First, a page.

In December 2012, just days after gunman Adam Lanza left 26 children and staff dead at Newtown Elementary School, a Gallup poll found that half of Americans thought “[increased] police presence at schools” and “increased government spending on mental health screening and treatment” would be effective in preventing subsequent shootings.
One year later, a look at legislation enacted around the country reveals that some state governments have allocated more funds for mental health care in school, while others are working to increase or better utilize the police presence on campuses. A small number of states have even embraced both approaches as a means of making schools safer, despite warnings from civil rights groups that having police in schools can be especially harmful to students with mental health issues.
INCREASED FOCUS ON MENTAL HEALTH IN SCHOOLS
After Sandy Hook, state governments took action on mental health spending, even as Congress failed to substantially increase spending on mental health care.
A recent report from the National Alliance on Mental Illness found that after most states' budgets gutted spending on mental health care from 2009 - 2012, at least 37 states started restoring such funding in the months after Sandy Hook. A number of states also enacted legislation designed to improve mental health care, and at least 10 of these states enacted legislation relating to mental health care services in schools.
Arkansas, Connecticut, Georgia, Indiana, Louisiana, Minnesota, Oregon, Texas, Utah and Washington passed legislation specifically relating to mental health care in schools. Connecticut and Washington passed some of the most comprehensive laws, which require further training for teachers and school support staff on mental health and emotional development. Georgia established the creation of government committees to study the connection between mental health and school violence.
INCREASED DEMAND FOR POLICE IN SCHOOLS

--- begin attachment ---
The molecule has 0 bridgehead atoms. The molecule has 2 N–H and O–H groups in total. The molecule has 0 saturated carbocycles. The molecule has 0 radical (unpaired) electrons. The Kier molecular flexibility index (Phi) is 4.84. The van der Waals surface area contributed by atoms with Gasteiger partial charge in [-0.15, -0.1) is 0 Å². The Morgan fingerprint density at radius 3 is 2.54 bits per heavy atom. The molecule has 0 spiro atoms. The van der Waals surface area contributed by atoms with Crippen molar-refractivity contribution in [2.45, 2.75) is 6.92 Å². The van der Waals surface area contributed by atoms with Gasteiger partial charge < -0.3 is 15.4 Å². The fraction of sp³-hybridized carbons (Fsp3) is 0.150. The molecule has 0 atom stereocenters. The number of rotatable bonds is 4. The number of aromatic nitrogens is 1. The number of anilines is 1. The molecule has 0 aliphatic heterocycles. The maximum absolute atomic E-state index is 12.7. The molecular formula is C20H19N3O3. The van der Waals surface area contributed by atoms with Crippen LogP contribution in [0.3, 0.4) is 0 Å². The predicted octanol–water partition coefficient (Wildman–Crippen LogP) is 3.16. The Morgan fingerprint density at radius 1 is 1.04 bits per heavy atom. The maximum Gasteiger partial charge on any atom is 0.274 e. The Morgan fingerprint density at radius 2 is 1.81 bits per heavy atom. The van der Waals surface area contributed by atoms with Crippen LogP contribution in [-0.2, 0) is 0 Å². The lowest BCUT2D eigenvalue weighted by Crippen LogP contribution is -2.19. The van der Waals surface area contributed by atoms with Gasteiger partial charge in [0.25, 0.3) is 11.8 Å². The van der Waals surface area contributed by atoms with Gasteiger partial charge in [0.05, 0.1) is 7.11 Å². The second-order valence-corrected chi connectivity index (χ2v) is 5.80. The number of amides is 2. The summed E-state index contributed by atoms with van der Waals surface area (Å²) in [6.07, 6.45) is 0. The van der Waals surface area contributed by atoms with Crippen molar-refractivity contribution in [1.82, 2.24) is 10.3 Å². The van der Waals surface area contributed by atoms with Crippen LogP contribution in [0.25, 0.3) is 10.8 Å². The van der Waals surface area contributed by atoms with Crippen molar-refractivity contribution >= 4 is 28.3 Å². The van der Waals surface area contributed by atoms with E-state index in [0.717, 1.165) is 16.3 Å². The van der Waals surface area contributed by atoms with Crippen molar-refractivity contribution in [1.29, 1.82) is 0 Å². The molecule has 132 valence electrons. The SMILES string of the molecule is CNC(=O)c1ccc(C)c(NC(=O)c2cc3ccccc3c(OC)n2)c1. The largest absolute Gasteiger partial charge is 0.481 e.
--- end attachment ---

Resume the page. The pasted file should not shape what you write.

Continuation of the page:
At the same time, many states and agencies worked to grow or make better use of the presence of police officers in schools. In the months following Sandy Hook, approximately 101 proposals were drawn up relating specifically to police officers in schools, and at least 10 states enacted legislation on the issue, according to an analysis on legislation since Sandy Hook from Education Week.
The EdWeek analysis found that proposals introduced in Southern states more frequently addressed the topic of police in schools than bills introduced in the Northeast, Midwest and Western states. However, a similar pattern did not pan out in terms of legislation passed. By early December 2013, Alabama, California, Colorado, Indiana, Louisiana, Mississippi, Missouri, Pennsylvania, Tennessee and Virginia had passed laws dealing with police in school.
In September the Department of Justice announced it would fund the positions of 356 new school resource officers, which are police officers trained to work with students. Kevin Quinn, president of the National Association of School Resource Officers, told The Huffington Post that requests for school resource officer training events “anywhere between doubled and tripled” in all parts of the country.
Quinn says he is confident that schools are safer now than they were at this point last year.
“I think schools are very safe places, but now there’s such an awareness about school safety out there,” he told The Huffington Post over the phone. “What happened at Sandy Hook has caused schools across the country to step back and look at their emergency plans.”
However, Sita Diehl, the director of state police and advocacy for the National Alliance on Mental Illness, says she is not so sure that an increased emphasis on mental health should have been paired with an increased emphasis on police in schools.
“Maybe [schools are safer],” Diehl told The Huffington Post over the phone. “I think putting armed resource officers [in school] … I think that could backfire.”
Parents also seem unconvinced that schools are safer. An August Gallup poll found that 8 months after Sandy Hook, parents of K-12 children feared for their children’s safety at school at the same level they did in the weeks immediately following the tragedy. Even with heightened security measures and a renewed increase in mental health training, 33 percent of K-12 parents said they fear for their eldest child’s safety, just as they did in December 2012.
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